Gaussian process "locked" together


#1

I’m trying to build a model (on synthetic data for now) based on Poisson observations with a latent Gaussian process as the parameter. I can get this model working nicely:

with pm.Model() as period_trend_model:    
period_ls = pm.Exponential('period_ls', lam=1.0)
period_cov = pm.gp.cov.Periodic(1, period=50, ls=period_ls)

trend_ls = pm.Exponential('trend_ls', lam=0.1)
trend_cov = pm.gp.cov.ExpQuad(1, ls=trend_ls)

gp = pm.gp.Latent(cov_func=period_cov*trend_cov)

f = gp.prior("f", X=x[:, None])
lam = pm.Deterministic("lam", pm.math.exp(f))

y = pm.Poisson('y', mu=lam, observed=y_obs)

With NUTS it infers the original function quite nicely.

When I try to extend this model to a “mixed effects” type model where there are multiple subjects, with individual multipliers, I run into problems. This is the model:

with pm.Model() as mixed_model:  
period_ls = pm.Exponential('period_ls', lam=1.0)
period_cov = pm.gp.cov.Periodic(1, period=50, ls=period_ls)
trend_ls = pm.Exponential('trend_ls', lam=0.1)
trend_cov = pm.gp.cov.ExpQuad(1, ls=trend_ls)

gp = pm.gp.Latent(cov_func=period_cov*trend_cov)
f = gp.prior("f", X=X0[:, None])

base_lam = pm.Deterministic("base_lam", pm.math.exp(f))

alpha = pm.Exponential('alpha', lam=0.1)
beta = pm.Exponential('beta', lam=0.1)

individual_lam = pm.Gamma('individual_lam', alpha=alpha, beta=beta, shape=(1, n_individuals))

y = pm.Poisson('y', mu=T.dot(base_lam[:, None], individual_lam), observed=y_obs2.T)

I find that with both NUTS and ADVI, the samples of the Gaussian process are only changed in “lock step”, yielding these posterior samples (the dark line is the original function):

fail_gp

Can anyone suggest why this is happening? Thanks!


#2

These are my samples from the first model, for reference:
success_gp


#3

Since you are using synthetic data, would it possible to post how you generated it with the code? It would make the problem easier to diagnose.

Are those samples (the ones that don’t look right) posterior predictive samples of y_obs2 (or log of y_obs2)? Or are they samples of base_lam? It’d be nice to look at whichever of those two aren’t shown.


#4

My hunch is that the model is not identifiable because there is not enough data (observation). As a result, the uncertainty is mostly loaded to individual_lam. Check the estimation of the length-scale parameters and the estimation of individual_lam.
One of the solution is to use much more informative prior, for example a much narrow prior for individual_lam.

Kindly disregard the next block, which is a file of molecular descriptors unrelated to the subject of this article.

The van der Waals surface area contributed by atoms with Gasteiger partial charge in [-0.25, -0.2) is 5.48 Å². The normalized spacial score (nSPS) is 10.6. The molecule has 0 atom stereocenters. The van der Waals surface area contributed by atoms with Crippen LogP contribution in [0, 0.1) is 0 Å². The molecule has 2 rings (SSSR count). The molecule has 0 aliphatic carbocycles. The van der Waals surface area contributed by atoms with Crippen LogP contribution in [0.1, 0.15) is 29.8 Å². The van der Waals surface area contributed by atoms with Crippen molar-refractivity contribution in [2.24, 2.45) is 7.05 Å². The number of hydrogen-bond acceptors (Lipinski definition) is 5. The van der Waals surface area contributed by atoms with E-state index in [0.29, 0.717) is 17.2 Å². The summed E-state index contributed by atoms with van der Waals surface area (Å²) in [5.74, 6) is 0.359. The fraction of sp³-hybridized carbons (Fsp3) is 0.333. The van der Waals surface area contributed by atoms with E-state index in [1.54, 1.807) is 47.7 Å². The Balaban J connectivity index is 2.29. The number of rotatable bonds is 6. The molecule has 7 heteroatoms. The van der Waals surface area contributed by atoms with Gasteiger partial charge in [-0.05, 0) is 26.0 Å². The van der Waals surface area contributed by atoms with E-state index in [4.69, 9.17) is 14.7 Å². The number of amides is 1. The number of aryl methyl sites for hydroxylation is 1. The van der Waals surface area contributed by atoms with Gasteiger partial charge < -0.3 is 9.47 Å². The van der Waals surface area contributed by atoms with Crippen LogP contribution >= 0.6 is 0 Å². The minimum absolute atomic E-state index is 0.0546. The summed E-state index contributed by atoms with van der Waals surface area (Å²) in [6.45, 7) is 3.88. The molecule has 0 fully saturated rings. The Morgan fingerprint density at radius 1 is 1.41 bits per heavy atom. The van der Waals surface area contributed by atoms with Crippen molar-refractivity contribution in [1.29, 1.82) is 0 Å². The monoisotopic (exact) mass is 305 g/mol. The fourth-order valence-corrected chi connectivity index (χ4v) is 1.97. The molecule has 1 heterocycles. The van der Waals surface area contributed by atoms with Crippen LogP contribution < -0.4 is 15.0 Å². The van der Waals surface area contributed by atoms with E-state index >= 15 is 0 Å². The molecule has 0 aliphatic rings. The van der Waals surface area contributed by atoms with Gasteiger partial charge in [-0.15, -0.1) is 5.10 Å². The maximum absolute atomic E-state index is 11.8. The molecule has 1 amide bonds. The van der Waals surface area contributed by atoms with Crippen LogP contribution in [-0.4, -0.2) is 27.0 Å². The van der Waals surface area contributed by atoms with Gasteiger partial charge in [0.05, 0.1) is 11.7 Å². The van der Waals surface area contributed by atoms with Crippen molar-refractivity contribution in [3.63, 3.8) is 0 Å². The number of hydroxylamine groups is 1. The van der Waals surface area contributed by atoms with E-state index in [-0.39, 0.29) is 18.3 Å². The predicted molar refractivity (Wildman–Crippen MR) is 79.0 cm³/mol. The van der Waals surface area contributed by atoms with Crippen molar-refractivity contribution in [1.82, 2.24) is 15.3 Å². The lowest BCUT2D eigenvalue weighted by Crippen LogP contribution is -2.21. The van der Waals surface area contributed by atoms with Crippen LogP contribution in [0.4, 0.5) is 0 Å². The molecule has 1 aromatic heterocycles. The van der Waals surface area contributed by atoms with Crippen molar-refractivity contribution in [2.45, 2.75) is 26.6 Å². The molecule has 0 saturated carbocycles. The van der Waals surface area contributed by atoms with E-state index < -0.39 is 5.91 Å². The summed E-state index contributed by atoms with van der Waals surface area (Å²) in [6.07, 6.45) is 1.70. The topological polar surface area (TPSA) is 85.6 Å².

#5

Thank you for your replies. Here is my notebook.

@bwengals @junpenglao The samples in the graphic above are the posterior samples of base_lam. I’ve now included posterior predictive samples and they look quite reasonable. I imagine this highlights unidentifiability? Since I’ve used a hierarchical Gamma prior for individual_lam, how would you suggest making this more informative?


#6

Looking at the trace, the period_ls and trend_ls displaying some multimodality, it will definitively help to have more informative prior. Also, you should sample multiple chains (e.g., setting chains=4)


#7

I’ve added more data and more informative priors (cheating a bit because I know the true values) at the bottoms of the notebook. It appears to sort out the multimodality but the GP samples are still sampled ‘in step’. I’m having issues with multiprocessing (setting njobs=4 causes hanging) so I’ve stuck with a single chain.

I can’t understand how the PPCs are capturing the variation in rate over x because the GP f doesn’t and individual_lam is constant. Do you have any suggestions for what might be happening?


#8

What individual_lam is doing is scaling the base_lam, which resulting in a zero mean base_lam. So although individual_lam just a constant for each subgroup it still scales the base to an appropriate height.

You can try below. Changing:

    alpha = BoundedNormal('alpha', mu=1.0, sd=0.25)
    beta = BoundedNormal('beta', mu=1.0, sd=0.25)
    individual_lam = pm.Gamma('individual_lam', alpha=alpha, beta=beta, shape=(1, n_individuals))
    y = pm.Poisson('y', mu=T.dot(base_lam[:, None], individual_lam), observed=y_obs2.T)

into something like:

    individual_lam = pm.Normal('individual_lam', 0, 10., shape=(1, n_individuals))
    intercept = pm.Normal('c', 0., 10.)
    y = pm.Poisson('y', mu=intercep + T.dot(base_lam[:, None], individual_lam), observed=y_obs2.T)

You can try setting njobs=1, chains=4


#9

Using the intercept in this model I achieved quite good results (which you can now see at the bottom of the notebook):

log_period_ls = pm.Normal('log_period_ls', mu=0.0, sd=0.5)
period_ls = pm.Deterministic('period_ls', pm.math.exp(log_period_ls))
period_cov = pm.gp.cov.Periodic(1, period=50, ls=period_ls)

log_trend_ls = pm.Normal('log_trend_ls', mu=4.0, sd=0.5)
trend_ls = pm.Exponential('trend_ls', pm.math.exp(log_trend_ls))
trend_cov = pm.gp.cov.ExpQuad(1, ls=trend_ls)

gp = pm.gp.Latent(cov_func=period_cov*trend_cov)
f = gp.prior("f", X=X0[:, None])

intercept = pm.Normal('intercept', mu=0.0, sd=2.0)

individual_var = pm.Exponential('individual_var', lam=0.1)
random_effect = pm.Normal('random_effect', mu=0.0, sd=individual_var, shape=(1, n_individuals))

base_lam = pm.Deterministic('base_lam', pm.math.exp(f + intercept))

y = pm.Poisson('y', mu=T.dot(base_lam[:, None], pm.math.exp(random_effect)), observed=y_obs2.T)

Thank you so much for your help! The Gaussian process API is quite impressive.


#10

Great! Glad it helps :wink:
BTW, what is your machine set up? I was trying to run your notebook but it was much slower :sweat_smile:


#11

I’m running a on an EC2 t2.large instance, so nothing crazy powerful :smiley: